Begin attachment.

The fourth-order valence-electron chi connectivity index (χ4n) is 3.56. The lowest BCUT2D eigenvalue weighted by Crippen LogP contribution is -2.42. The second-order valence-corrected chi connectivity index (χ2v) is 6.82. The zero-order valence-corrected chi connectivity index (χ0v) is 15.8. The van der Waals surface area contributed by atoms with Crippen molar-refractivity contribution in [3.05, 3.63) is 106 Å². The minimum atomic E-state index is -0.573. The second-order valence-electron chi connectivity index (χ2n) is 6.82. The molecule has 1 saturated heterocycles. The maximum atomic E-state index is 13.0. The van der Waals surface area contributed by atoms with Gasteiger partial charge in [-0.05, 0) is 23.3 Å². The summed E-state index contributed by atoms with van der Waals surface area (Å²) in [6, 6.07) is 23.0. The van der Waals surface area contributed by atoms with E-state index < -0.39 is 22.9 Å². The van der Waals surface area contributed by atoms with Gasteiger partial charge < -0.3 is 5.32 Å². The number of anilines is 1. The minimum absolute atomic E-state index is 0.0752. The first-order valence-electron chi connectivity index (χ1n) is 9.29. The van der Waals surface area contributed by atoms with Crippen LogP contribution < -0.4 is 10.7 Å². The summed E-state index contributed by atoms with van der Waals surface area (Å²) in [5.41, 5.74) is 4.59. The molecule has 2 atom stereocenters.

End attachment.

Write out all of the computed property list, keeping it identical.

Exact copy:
The fourth-order valence-electron chi connectivity index (χ4n) is 3.56. The lowest BCUT2D eigenvalue weighted by Crippen LogP contribution is -2.42. The second-order valence-corrected chi connectivity index (χ2v) is 6.82. The zero-order valence-corrected chi connectivity index (χ0v) is 15.8. The van der Waals surface area contributed by atoms with Crippen molar-refractivity contribution in [3.05, 3.63) is 106 Å². The minimum atomic E-state index is -0.573. The second-order valence-electron chi connectivity index (χ2n) is 6.82. The molecule has 1 saturated heterocycles. The maximum atomic E-state index is 13.0. The van der Waals surface area contributed by atoms with Gasteiger partial charge in [-0.05, 0) is 23.3 Å². The summed E-state index contributed by atoms with van der Waals surface area (Å²) in [6, 6.07) is 23.0. The van der Waals surface area contributed by atoms with E-state index < -0.39 is 22.9 Å². The van der Waals surface area contributed by atoms with Gasteiger partial charge < -0.3 is 5.32 Å². The number of anilines is 1. The minimum absolute atomic E-state index is 0.0752. The first-order valence-electron chi connectivity index (χ1n) is 9.29. The van der Waals surface area contributed by atoms with Crippen LogP contribution < -0.4 is 10.7 Å². The summed E-state index contributed by atoms with van der Waals surface area (Å²) in [5.41, 5.74) is 4.59. The molecule has 2 atom stereocenters.